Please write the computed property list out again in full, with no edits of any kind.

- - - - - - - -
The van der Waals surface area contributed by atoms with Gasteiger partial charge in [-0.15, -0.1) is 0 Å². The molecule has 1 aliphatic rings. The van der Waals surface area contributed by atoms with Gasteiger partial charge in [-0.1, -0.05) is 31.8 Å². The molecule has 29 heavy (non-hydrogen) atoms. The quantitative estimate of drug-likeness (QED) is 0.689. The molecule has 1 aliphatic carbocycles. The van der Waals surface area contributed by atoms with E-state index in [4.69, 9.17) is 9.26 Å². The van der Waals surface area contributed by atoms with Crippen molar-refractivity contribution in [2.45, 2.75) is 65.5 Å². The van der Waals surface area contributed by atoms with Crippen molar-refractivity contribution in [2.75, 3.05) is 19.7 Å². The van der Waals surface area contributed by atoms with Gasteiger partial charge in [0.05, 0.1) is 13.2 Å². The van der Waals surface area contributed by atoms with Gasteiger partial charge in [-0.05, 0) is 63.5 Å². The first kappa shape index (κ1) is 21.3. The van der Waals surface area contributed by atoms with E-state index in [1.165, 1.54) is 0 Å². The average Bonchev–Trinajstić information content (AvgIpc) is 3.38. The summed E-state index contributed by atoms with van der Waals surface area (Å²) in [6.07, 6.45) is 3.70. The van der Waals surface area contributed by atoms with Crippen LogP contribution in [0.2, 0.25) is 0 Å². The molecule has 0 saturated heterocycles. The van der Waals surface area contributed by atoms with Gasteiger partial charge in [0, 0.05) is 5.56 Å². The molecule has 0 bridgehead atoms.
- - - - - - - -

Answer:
The van der Waals surface area contributed by atoms with Gasteiger partial charge in [-0.15, -0.1) is 0 Å². The molecule has 1 aliphatic rings. The van der Waals surface area contributed by atoms with Gasteiger partial charge in [-0.1, -0.05) is 31.8 Å². The molecule has 29 heavy (non-hydrogen) atoms. The quantitative estimate of drug-likeness (QED) is 0.689. The molecule has 1 aliphatic carbocycles. The van der Waals surface area contributed by atoms with E-state index in [4.69, 9.17) is 9.26 Å². The van der Waals surface area contributed by atoms with Crippen molar-refractivity contribution in [2.45, 2.75) is 65.5 Å². The van der Waals surface area contributed by atoms with Crippen molar-refractivity contribution in [2.75, 3.05) is 19.7 Å². The van der Waals surface area contributed by atoms with Gasteiger partial charge in [0.05, 0.1) is 13.2 Å². The van der Waals surface area contributed by atoms with Gasteiger partial charge in [-0.05, 0) is 63.5 Å². The first kappa shape index (κ1) is 21.3. The van der Waals surface area contributed by atoms with E-state index in [1.165, 1.54) is 0 Å². The average Bonchev–Trinajstić information content (AvgIpc) is 3.38. The summed E-state index contributed by atoms with van der Waals surface area (Å²) in [6.07, 6.45) is 3.70. The van der Waals surface area contributed by atoms with Crippen LogP contribution in [0.2, 0.25) is 0 Å². The molecule has 0 saturated heterocycles. The van der Waals surface area contributed by atoms with Gasteiger partial charge in [0, 0.05) is 5.56 Å². The molecule has 0 bridgehead atoms.